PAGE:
The Future of the Public Humanities
Is the future of the humanities a public one? In an era of challenges to history, philosophy, literature, and the other humanistic disciplines, utopian thinking about new outlets and broad audiences has become commonplace. Institutions of all sorts promote projects in the public humanities as an unequivocal gain for all, while reflection on the compromises of such projects—not to mention their hazards and omissions—is rarer, and sometimes difficult or unwelcome.More
How could virtual reality be best used for public humanities? One immediate thought is that virtual reality would be an excellent tool for teaching history.
Today more than ever, we have to remember that the strict distinction between public and private still holds only in theory. It is not that the public and the private are hopelessly entangled; it is just that the public and the private bleed into each other. I am interested in how the non-scientist, the non-philosophers, the non-political scientists of the world can share the basic consistencies of a reasonable polity: the public sphere.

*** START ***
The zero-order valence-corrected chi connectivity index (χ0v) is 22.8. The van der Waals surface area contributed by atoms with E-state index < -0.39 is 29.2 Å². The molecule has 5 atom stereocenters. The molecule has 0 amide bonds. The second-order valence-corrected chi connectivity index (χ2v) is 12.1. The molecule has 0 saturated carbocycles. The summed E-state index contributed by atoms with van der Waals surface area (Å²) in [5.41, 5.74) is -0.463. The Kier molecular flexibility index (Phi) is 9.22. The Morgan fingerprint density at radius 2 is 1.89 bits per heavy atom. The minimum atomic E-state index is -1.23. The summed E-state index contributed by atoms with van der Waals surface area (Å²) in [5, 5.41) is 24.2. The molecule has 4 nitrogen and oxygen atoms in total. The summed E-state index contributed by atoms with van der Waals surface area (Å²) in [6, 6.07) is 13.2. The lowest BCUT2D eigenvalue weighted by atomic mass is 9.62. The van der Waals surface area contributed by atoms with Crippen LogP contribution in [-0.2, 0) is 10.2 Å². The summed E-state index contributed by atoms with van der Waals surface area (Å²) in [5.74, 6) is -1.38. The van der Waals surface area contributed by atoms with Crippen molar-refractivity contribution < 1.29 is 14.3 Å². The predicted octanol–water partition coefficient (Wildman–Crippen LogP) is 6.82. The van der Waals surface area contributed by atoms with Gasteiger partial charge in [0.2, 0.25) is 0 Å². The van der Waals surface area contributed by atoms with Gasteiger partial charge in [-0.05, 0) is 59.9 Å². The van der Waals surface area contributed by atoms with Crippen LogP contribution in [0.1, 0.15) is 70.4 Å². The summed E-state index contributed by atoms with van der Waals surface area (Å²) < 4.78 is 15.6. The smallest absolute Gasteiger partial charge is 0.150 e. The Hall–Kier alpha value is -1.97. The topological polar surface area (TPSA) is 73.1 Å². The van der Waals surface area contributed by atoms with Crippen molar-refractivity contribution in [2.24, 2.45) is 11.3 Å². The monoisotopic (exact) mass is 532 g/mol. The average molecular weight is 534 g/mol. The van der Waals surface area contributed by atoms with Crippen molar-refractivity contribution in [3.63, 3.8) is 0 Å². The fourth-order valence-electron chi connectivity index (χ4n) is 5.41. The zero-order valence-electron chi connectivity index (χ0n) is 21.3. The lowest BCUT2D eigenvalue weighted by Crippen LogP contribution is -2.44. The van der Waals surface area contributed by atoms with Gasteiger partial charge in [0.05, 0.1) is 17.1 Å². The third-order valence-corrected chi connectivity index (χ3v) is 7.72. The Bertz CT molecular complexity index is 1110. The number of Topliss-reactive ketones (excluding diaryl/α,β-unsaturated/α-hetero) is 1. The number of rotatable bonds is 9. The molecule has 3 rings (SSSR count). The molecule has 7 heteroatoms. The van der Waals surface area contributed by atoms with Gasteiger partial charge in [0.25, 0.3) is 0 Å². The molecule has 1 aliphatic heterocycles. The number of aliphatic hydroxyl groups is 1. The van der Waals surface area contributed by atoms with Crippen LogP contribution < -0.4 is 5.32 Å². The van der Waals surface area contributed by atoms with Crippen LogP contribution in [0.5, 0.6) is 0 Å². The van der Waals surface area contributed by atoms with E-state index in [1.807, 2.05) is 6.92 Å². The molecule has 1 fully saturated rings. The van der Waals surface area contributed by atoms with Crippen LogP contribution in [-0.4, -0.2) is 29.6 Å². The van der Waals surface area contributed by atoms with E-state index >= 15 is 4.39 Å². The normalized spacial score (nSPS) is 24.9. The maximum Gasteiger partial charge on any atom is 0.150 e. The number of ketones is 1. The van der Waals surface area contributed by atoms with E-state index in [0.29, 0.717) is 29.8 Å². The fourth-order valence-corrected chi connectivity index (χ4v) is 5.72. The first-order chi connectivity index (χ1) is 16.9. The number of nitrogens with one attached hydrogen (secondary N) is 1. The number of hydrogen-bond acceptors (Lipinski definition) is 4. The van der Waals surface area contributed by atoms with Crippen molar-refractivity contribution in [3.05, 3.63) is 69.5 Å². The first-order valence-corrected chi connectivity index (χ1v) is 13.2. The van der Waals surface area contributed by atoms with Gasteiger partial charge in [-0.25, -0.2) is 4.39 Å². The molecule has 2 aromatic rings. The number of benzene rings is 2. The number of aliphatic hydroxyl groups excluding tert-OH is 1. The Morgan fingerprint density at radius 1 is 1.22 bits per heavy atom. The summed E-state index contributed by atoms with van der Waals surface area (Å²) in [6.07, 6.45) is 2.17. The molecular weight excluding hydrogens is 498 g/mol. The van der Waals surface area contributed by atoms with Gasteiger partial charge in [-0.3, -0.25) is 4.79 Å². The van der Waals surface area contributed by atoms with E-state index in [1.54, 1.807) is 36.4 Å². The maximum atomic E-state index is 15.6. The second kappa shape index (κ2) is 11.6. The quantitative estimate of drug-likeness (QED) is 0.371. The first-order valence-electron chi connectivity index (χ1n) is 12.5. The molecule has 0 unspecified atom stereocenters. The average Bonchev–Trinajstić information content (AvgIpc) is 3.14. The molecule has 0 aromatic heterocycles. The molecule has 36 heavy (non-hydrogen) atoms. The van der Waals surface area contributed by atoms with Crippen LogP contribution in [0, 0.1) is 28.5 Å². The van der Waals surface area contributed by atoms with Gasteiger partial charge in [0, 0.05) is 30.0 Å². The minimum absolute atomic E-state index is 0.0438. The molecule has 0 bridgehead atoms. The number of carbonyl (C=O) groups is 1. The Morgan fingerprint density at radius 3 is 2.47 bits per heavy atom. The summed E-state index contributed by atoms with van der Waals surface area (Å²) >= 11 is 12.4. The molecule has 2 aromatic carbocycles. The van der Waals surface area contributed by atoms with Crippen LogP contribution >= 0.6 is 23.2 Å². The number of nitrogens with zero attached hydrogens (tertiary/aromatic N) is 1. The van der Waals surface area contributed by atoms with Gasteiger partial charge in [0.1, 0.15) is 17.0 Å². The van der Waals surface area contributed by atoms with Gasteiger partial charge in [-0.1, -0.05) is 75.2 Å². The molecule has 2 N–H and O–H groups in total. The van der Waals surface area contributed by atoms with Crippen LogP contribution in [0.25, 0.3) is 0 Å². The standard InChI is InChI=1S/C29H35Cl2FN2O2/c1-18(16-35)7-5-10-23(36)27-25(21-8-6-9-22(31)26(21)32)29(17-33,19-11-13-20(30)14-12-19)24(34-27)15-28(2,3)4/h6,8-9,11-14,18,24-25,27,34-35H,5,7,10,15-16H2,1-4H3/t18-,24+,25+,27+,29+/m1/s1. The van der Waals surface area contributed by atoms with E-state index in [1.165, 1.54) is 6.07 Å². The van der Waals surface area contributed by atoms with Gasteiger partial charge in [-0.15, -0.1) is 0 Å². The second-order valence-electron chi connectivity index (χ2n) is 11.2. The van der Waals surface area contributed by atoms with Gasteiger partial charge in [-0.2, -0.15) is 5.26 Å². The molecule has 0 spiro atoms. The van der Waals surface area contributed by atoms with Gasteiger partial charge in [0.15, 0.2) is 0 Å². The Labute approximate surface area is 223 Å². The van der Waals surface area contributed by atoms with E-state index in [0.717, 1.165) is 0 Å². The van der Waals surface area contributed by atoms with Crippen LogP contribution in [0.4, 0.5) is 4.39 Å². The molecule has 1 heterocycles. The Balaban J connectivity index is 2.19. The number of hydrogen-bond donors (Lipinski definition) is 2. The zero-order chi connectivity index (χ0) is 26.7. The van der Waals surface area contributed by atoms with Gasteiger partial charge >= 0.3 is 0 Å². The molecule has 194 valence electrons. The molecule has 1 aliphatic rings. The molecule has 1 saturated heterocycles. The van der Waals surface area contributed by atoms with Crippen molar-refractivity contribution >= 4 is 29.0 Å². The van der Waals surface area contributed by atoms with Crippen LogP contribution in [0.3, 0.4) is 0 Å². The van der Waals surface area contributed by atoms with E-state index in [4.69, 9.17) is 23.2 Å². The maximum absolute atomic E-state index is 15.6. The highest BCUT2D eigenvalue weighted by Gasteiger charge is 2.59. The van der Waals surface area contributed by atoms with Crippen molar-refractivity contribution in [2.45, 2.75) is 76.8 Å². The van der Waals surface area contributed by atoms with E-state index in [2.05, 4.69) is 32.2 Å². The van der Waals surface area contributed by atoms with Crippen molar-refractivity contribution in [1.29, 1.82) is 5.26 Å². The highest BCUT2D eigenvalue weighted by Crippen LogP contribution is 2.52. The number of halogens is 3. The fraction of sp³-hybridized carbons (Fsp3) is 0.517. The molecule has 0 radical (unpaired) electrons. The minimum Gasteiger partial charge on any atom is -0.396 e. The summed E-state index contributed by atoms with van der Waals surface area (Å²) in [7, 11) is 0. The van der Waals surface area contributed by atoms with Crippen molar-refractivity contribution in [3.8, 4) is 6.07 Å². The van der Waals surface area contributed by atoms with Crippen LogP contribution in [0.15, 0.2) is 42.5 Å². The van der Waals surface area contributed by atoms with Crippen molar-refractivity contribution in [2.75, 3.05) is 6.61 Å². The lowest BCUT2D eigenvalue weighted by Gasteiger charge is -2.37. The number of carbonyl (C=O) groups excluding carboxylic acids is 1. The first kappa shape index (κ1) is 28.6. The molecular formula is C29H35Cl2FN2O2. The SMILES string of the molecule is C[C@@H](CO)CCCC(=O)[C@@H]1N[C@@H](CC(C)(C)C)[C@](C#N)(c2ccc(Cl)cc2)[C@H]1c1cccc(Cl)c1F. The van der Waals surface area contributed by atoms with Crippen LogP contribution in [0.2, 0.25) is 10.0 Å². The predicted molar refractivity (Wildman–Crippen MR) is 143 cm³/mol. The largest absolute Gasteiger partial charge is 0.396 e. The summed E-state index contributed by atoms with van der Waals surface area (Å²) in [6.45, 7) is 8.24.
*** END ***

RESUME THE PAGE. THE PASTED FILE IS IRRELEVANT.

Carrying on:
This book-length manifesto offers itself as both love song and lament. I interrogate research-creation as a genre full of exciting pedagogical and institutional possibility. I also lament the hopeless exhaustion I see in colleagues all around me. As a strategy of resistance to the resignation that surrounds me daily in the arts and humanities wings of the university, I look to research-creation, even as it is being commodified right under our feet, as a site of generative recrafting: a touchstone and orienting point that might help render daily life in the academy more pedagogically, politically, and affectively sustainable.
I have been thinking of this essay as a road map to the ideas and practices of public humanities, a map that would help answer the title question, "why public humanities?" This essay will look at some beginning points for public humanities; work through definitions; talk about the stakes for faculty and students–and the universities and communities in which they work–and consider whether public humanities could be transformative rather than simply translational. No matter how you map public humanities, discussions of collaboration and social justice need to be at the center.
Debates have raged over whether the latest crisis of the humanities is rhetoric or reality. In either case, perceptions matter, and such perceptions have real consequences. So what should be done?